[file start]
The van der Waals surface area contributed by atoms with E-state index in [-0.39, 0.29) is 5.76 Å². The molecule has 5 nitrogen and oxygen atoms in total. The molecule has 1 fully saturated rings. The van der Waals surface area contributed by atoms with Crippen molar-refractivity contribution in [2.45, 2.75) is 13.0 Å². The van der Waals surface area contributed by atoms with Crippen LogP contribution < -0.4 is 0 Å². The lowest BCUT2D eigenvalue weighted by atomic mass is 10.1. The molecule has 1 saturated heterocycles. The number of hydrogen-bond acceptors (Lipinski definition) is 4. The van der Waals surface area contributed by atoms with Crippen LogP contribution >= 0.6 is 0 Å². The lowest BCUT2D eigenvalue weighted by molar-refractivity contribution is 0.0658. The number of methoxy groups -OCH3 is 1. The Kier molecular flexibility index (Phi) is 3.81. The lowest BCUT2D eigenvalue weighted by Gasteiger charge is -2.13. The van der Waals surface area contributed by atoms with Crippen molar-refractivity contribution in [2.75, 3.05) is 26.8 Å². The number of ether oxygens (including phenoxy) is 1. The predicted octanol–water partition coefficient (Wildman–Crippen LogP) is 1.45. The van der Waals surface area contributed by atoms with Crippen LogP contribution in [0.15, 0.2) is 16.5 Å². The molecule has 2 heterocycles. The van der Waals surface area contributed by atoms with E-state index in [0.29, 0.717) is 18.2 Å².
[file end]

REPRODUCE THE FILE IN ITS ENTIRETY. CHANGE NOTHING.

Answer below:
The van der Waals surface area contributed by atoms with E-state index in [-0.39, 0.29) is 5.76 Å². The molecule has 5 nitrogen and oxygen atoms in total. The molecule has 1 fully saturated rings. The van der Waals surface area contributed by atoms with Crippen molar-refractivity contribution in [2.45, 2.75) is 13.0 Å². The van der Waals surface area contributed by atoms with Crippen LogP contribution < -0.4 is 0 Å². The lowest BCUT2D eigenvalue weighted by atomic mass is 10.1. The molecule has 1 saturated heterocycles. The number of hydrogen-bond acceptors (Lipinski definition) is 4. The van der Waals surface area contributed by atoms with Crippen LogP contribution >= 0.6 is 0 Å². The lowest BCUT2D eigenvalue weighted by molar-refractivity contribution is 0.0658. The number of methoxy groups -OCH3 is 1. The Kier molecular flexibility index (Phi) is 3.81. The lowest BCUT2D eigenvalue weighted by Gasteiger charge is -2.13. The van der Waals surface area contributed by atoms with Crippen molar-refractivity contribution in [2.75, 3.05) is 26.8 Å². The number of ether oxygens (including phenoxy) is 1. The predicted octanol–water partition coefficient (Wildman–Crippen LogP) is 1.45. The van der Waals surface area contributed by atoms with Crippen LogP contribution in [0.15, 0.2) is 16.5 Å². The molecule has 2 heterocycles. The van der Waals surface area contributed by atoms with E-state index in [0.29, 0.717) is 18.2 Å².